Yesterday I described how the 2015 Denver Broncos went all-in to form a roster that gave quarterback Peyton Manning one last shot at winning a Super Bowl. Aided by signing a lot of veterans from other teams during the 2015 free agency period, and having a starting unit stacked with veterans, Denver’s front office assembled a roster that led to the Super Bowl 50 win.
Like the Broncos, the Green Bay Packers have consistently fielded playoff-caliber teams for the last several years. Many fans believe that 2017 could be the year to bring the Lombardi Trophy back to Green Bay.
Ted Thompson and the rest of Green Bay’s front office certainly copied the Broncos in many ways this spring. They went out and acquired a number of veteran NFL players from other teams, including Martellus Bennett, Davon House, Lance Kendricks, Jahri Evans and Ricky Jean Francois.
On the other hand, however, they also lost a (greater) wealth of talent from their 2016 roster, including Eddie Lacy, Jared Cook, T.J. Lang, Julius Peppers, Micah Hyde, Datone Jones, J.C. Tretter, and Sam Shields. It’s open to debate whether the team came out with a net gain or a net loss.
Between free agent signings and a draft that many rate as one of Green Bay’s best in a decade or more, it certainly appears that the team plugged most of the holes that existed on the depth chart. But did they get them all filled?
The Hole that Went Unplugged
Yes, the team arguably still has depth problems, such as at running back, wide receiver and edge rusher, but I’d say that for the most part the Packers will field an average or better-than-average starting player at nearly every position. The exception to this appears to be at inside linebacker.
Inside linebacker looks to be the Achilles’ heel of the 2017 Packers. We pounded the point home here about a week ago. Did the Packers squander their chances to plug this final hole?
Green Bay’s second-biggest weakness last year (to cornerback) was clearly at the two inside linebacker positions. The Packers have Jake Ryan, Blake Martinez, and Joe Thomas returning, and they’ve added fourth-year man Jordan Tripp.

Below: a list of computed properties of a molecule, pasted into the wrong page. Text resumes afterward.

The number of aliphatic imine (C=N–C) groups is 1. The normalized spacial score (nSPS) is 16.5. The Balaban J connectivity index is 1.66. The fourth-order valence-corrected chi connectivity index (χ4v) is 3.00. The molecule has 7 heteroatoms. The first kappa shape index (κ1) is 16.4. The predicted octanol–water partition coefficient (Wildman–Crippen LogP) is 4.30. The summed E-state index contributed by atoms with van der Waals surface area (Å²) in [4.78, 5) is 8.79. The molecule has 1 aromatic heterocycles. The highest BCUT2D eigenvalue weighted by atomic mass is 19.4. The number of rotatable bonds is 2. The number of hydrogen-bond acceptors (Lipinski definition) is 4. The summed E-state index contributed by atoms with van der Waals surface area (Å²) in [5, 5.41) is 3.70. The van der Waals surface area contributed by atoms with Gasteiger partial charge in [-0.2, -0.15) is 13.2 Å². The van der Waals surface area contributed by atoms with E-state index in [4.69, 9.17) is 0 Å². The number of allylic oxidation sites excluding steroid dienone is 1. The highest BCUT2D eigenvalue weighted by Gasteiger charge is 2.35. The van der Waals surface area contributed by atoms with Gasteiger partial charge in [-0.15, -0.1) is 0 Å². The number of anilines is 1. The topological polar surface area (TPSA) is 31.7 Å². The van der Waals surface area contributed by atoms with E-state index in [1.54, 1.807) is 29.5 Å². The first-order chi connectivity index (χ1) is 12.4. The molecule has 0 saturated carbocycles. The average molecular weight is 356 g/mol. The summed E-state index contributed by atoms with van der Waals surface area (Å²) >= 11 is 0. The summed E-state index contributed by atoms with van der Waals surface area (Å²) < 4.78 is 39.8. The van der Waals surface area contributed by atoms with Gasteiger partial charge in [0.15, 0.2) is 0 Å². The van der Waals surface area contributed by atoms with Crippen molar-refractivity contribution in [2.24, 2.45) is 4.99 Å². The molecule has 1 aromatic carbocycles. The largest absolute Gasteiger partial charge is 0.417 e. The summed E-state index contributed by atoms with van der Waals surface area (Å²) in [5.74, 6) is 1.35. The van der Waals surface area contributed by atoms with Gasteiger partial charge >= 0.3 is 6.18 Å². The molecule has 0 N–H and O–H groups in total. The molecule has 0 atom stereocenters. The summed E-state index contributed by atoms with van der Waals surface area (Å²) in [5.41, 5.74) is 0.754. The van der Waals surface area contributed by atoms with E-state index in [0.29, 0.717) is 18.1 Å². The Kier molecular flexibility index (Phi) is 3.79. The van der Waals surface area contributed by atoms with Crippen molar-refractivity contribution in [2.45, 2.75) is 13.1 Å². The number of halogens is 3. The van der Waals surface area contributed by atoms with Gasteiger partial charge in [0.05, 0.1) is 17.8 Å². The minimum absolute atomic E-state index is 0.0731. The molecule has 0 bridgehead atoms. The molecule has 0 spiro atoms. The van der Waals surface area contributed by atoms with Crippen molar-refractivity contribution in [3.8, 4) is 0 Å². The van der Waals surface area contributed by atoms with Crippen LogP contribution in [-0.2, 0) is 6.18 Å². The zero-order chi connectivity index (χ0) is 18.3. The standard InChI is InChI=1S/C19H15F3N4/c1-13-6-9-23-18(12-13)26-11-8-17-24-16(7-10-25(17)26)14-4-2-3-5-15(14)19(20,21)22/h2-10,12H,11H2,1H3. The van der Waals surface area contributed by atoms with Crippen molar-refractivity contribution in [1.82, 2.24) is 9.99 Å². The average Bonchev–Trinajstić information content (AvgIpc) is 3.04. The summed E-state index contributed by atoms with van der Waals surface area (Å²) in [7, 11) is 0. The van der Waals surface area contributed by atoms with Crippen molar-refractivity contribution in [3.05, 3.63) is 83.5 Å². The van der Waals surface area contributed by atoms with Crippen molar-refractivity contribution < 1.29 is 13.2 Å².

Most consider third-year veteran Ryan as a capable, but average, player. Martinez, despite having a decent rookie year, is viewed by many as not having a very high ceiling. He too might never advance beyond the “average” designation. Many observers think Thomas’ only talent is in pass defense and even there he’s nothing special.
Had the Packers drafted an inside linebacker this spring, Thomas would be in danger of missing the cut. As it is, Tripp could move ahead of him on the depth chart, but Thomas will likely hang on as a third-down option.
Who would have expected the Packers to have 10 draft choices and draft no inside linebacker? I’ve yet to hear any explanation for what would have seemed a no-brainer. If the Packers flame out early, much of the blame will likely be focused on their failure to draft an inside linebacker.
Moving on to the free agency period, we’re accustomed to the Packers not competing for top talent, but there are almost always opportunities for getting a serviceable player at a fair price. Last year, many thought that player would be the Broncos’ Danny Trevathan – who coincidentally was the leading tackler in Super Bowl 50. It didn’t happen, and the Bears got him – though $24.5 million for four years was way too costly.
The One Who Got Away?
This year, the key player who the Packers missed out on signing just might be Gerald Hodges. Entering his sixth season, three with the Vikings and the last two with the 49ers, Hodges has been steady and reliable – and on the rise.
A fourth-round pick out of Penn State, Hodges broke out in 2014, with 66 tackles. Traded to the 49ers four games into the 2015 season, he still managed 70 tackles on the year. His best year was 2016, when he had 83 tackles, three sacks, and two interceptions – not mind-boggling, but in each case better than the Packers’ 2016 threesome. In fact, Ryan, Martinez, and Thomas have yet to cause a fumble in their pro careers – a distinct lack of playmaking ability.
Hodges remained on the free agent market until May 25. He was finally taken by the Buffalo Bills, so you’d think that a perennial playoff team like the Packers would have held a stronger attraction. Try as I may, I’ve been unable to get the terms of this contract, but it was only a one-year deal – the type you want to make if you’re going all-in in pursuit of winning the Super Bowl.
The $3 million or so that Hodges likely got was well within the Packers’ cap space. They currently have around $19 million in cap space.
Consider two of the team’s most recent and probably final signings.
In late March, the Packers gave Ricky Jean Francois a one-year deal with a cap hit of $2 million. Then in late April, in another one-year deal, they added Jahri Evans, at a cap hit of $2.25 million. Those moves shored up the team at defensive tackle and guard with veteran players, something very unlike the Packers.
I believe this is strong evidence that the Packers – quietly but purposefully – have indeed gone all-in to produce the ultimate winner in the upcoming season.
I commend them! I only wish they would have plugged that final hole at inside linebacker. Still, and assuming good health, step-up performances by Ryan and/or Martinez could do a great deal to plug that final hole.
Then there’s newcomer Jordan Tripp, who just could prove to be the most important roster addition of them all.
Or maybe rookie safety Josh Jones will be thrust into the role and perform admirably?
The final, ultimate question is: did the Packers position themselves this spring to win the Super Bowl? I think they did.